Just like copywriters, there are art director levels within agencies that range from junior to senior and finally to the Art Director role. An art director works alongside copywriters and designers to craft a campaign, and is as much of a creative thinker as the writer. Although art directors have the word "art" in the title, drawing skills are not required. This is a job of creative problem solving – execution can be handled by other people.
When the art director takes on a project, he or she will work hand-in-hand with the creative director to establish the look and feel of the campaign. Most art directors have excellent computer and design skills, but that is not always necessary. If the agency has a team of top designers, art directors can direct them to implement their vision.
There are many types of designers, including those proficient in graphic design, web design, and even product design. However, most agencies have graphic designers on staff to assist the art directors and copywriters with campaign materials, and also to work on jobs that require pure design without the need for a concept team.
Designers are valued members of the team, as they can take ideas to the next level and give the finished work a polish that the creative team could not add. In smaller agencies, designers may not be on staff, but are hired as freelancers as required, or will work at a design studio whose services are requested from time to time.
Working alongside the designers and art directors are the web developers. With so much emphasis being placed on digital, it is a role that has become invaluable to most agencies. Some digital agencies employ a whole team of developers, while others have just a couple of staff to assist on digital portions of the campaign.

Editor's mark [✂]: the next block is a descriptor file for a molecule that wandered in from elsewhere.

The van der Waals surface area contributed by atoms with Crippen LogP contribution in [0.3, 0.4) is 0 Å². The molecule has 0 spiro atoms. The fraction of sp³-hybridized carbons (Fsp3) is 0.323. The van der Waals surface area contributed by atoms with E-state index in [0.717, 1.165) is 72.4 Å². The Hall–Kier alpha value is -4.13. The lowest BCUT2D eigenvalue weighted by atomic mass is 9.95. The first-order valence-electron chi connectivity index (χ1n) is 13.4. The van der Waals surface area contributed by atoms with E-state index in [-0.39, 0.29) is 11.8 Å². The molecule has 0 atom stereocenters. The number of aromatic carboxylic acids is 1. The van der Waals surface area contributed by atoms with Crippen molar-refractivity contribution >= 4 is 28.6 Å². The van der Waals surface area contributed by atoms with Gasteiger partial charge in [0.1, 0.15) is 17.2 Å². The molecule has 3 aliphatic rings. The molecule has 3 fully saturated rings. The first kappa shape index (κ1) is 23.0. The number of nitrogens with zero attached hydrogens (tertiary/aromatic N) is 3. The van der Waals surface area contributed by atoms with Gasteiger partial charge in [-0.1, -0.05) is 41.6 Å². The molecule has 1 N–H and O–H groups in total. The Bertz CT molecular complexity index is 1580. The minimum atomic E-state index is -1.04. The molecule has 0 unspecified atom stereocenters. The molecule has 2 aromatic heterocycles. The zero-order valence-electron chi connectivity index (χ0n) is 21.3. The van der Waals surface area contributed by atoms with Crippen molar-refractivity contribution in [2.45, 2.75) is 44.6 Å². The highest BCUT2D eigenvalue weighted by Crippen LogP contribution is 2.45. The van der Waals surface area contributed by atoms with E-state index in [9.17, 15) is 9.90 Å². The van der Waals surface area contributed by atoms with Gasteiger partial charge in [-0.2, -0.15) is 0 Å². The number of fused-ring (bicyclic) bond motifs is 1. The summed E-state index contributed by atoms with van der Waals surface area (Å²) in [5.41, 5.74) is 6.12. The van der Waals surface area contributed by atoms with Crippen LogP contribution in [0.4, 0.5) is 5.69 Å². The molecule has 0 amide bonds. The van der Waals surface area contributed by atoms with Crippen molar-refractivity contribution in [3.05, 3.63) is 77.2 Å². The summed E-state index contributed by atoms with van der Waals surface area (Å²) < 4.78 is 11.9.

Web developers' job is to help design the online experience, code it, modify it, and sometimes maintain it. They should have excellent user experience (UX) skills, and be proficient in clear navigation and user-friendly platforms.
Production artists have the sometimes thankless task of preparing campaigns for print. This job includes setting the files up for the printing press, creating versions of one ad for multiple publications and media, and also creating updates to existing campaigns.
Although it's not a job that requires a lot of critical thinking, it does require great attention to detail and a studious disposition.
Some agencies, especially those that do a lot of TV and outdoor advertising, have a sketch artist or "wrister" on staff. This is someone who can quickly and skillfully sketch storyboards for TV shoots, or for image campaigns.
In the past, sketch artists worked with pencils and markers, but these days it's just as quick, and easier in many respects, to use a tablet, as digital sketches can be altered and colorized many different times based on client feedback.